Thursday, 15 December 2016

Lettered, literate or finger-tapping happy…?

Whenever I have to be interviewed regarding my work I go through withdrawal symptoms….and wish I could be the proverbial turtle that can pull back my head into my shell and let the world not see me. The reason  is because I can close my eyes and know (on most occasions, the questions that will come my way. Feminism as a politics of choice isn't always understood and so besides the more superficial enquiries regarding the obvious, I am left to find insightful ways by which to negotiate how to share the territory that defines my ideas and produces my art despite  questions that are repetitive and pretty inconsequential. 

In recent times I can recall very few conversations where I felt I was being engaged in a discourse on my art where I personally could establish a connect for myself, and more importantly, where the parameters of discourse were not narrow or predictable but originated from  informed curiosities of the interviewer. One such conversation was with Prajit Dutta of Aicon Gallery in New York at whose gallery my exhibition The Rituals of Memory:Personal Folklores & Other Tales was presented early this year. The conversation was over two occasions - one in my drawing room in Baroda and the other the day before the opening of my show in New York. Perhaps because his childhood was in India within an environment of art influences and then later that he steeped himself in a learning process of European and Western art, literature and music by choice, that he is able therefore to come into a conversation with empathy. This factor alone offers a bridge that bypasses the tedious tendencies of pegging conversations with artists on their bio-data information alone.  

Diwan Manna an artist himself, who was in charge of the Chandigarh Lalit Kala did a magnificent job of getting very substantial interviews of artists recorded. He would assign people he trusted to conduct the interview and would personally be present to oversee that the interview was conducted with intellectual integrity. In the interview that was conducted with me Ms. Parul kept her questions simple and brief which allowed me a space within which I could include and articulate areas of information that could build up a coherent overview of my art  as well as my personal journey as a woman.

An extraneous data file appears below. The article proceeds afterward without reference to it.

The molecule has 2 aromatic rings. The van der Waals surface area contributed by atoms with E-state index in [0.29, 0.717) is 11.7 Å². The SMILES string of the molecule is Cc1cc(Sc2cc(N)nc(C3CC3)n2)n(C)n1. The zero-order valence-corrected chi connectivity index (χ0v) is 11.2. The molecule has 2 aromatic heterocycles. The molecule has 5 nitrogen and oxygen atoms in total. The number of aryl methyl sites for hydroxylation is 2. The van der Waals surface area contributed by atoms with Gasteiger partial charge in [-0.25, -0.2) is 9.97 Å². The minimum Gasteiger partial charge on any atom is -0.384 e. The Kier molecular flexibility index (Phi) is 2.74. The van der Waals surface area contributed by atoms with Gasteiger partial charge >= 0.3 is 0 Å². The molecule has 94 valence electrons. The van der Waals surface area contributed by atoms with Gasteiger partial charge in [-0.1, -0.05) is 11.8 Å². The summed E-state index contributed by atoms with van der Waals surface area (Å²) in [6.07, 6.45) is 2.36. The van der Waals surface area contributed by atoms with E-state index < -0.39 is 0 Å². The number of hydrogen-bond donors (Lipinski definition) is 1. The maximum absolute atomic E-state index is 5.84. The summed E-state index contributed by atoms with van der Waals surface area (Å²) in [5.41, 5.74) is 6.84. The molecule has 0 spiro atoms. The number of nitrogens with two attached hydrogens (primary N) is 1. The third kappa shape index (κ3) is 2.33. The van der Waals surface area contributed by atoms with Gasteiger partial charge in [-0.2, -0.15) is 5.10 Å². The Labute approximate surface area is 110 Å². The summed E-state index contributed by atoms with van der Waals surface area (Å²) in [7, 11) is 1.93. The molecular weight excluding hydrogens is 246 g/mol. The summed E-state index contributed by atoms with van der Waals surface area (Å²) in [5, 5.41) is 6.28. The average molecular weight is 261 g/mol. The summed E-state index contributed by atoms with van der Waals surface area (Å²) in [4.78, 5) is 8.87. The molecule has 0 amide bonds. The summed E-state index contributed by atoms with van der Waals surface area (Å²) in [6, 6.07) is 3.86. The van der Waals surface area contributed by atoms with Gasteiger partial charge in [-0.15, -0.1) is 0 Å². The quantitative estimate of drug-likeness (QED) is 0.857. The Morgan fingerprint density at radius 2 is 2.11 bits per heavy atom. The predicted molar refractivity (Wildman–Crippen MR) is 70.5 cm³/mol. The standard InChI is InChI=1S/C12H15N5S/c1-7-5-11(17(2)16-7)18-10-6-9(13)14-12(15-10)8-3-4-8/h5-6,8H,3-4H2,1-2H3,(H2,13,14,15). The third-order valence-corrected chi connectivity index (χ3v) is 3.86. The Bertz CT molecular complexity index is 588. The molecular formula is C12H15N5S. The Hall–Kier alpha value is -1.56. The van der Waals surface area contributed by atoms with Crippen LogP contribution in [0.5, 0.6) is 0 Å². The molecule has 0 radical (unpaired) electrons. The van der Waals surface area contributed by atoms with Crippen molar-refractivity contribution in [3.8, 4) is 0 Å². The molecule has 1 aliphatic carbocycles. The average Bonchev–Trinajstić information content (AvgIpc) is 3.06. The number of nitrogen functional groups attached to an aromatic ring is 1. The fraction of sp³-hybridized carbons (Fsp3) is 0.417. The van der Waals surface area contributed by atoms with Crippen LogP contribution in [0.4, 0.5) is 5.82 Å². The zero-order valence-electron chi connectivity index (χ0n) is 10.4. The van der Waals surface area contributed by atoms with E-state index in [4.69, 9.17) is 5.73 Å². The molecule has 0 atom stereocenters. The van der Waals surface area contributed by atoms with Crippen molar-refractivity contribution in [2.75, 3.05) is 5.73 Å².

Bhavana Kakar of Gallery Latitude 28 who also brings out the magazine TAKE on art has been conducting seminars and workshops on writing. She has conceived and curated The Book Ensemble which will be a two-part program - a workshop for young writers and a seminar on the 18th and 19th of December at Sanskriti Kendre in Delhi, that focuses on (and I quote) …the endurance and material legacy of the book, including the ways in which it continues to influence contemporary processes of knowledge, community and history. I am personally delighted that Bhavana has so consistently constructed forums of discourse  that are multidisciplinary in nature,  and which cater to factors of communication being addressed. 

Today the press-of-the-button culture of the internet as the means of information leaves many believing that facts can substitute knowledge. The subtle difference isn’t perceivable and we have a vast section of society today whose brains function only by the click of their index finger, and not from the journey of discoveries through serious research. Am I being too harsh? No I don’t think so at all. The time needed to be spent in acquiring knowledge isn’t what many desire to invest in, and so the short cut to merely gaining facts for immediate consumption only to then purge it from their mental system once it has served its instantaneous need, is what we have as the general practice in the blueprint of learning these days.

Writing is a practice I encourage all to pursue. Not for any other reason except that it allows us to learn more about ourselves through the areas of concerns we address. I write because it teaches me to “hear” myself. I grew up with many oral traditions of learning. To hear a well researched lecture or to sit in the company of  people who are erudite is an experience of imbibing that is precious. Listening at night to the stories recounted by the women in my mothers family as I dozed off to sleep still bears its imprint in my psyche. 

When my adopted granddaughter Aditi was very young, I would make her write stories, essays and letters. This simple exercise of the play with imagination brings forth a sifting of real life experiences that translate either into factual anecdotes or fictionalized narratives derived from reality, and forms a mirror to the world we live in for us to look at. At 18 today Aditi still holds value to those months of bring her writing to me and for the discussions that we had about why knowledge empowers us, even when one is at the tender age of 6,7,8 or 9.

It takes very little to make the effort to empower oneself with knowledge that stays with us for a life time. What it requires however is for us to have the humility to recognize that we have so much more to learn than we have already imbibed.

*Photograph of my granddaughter Aditi Kim Karolil in conversation with me at Sakshi Gallery Mumbai

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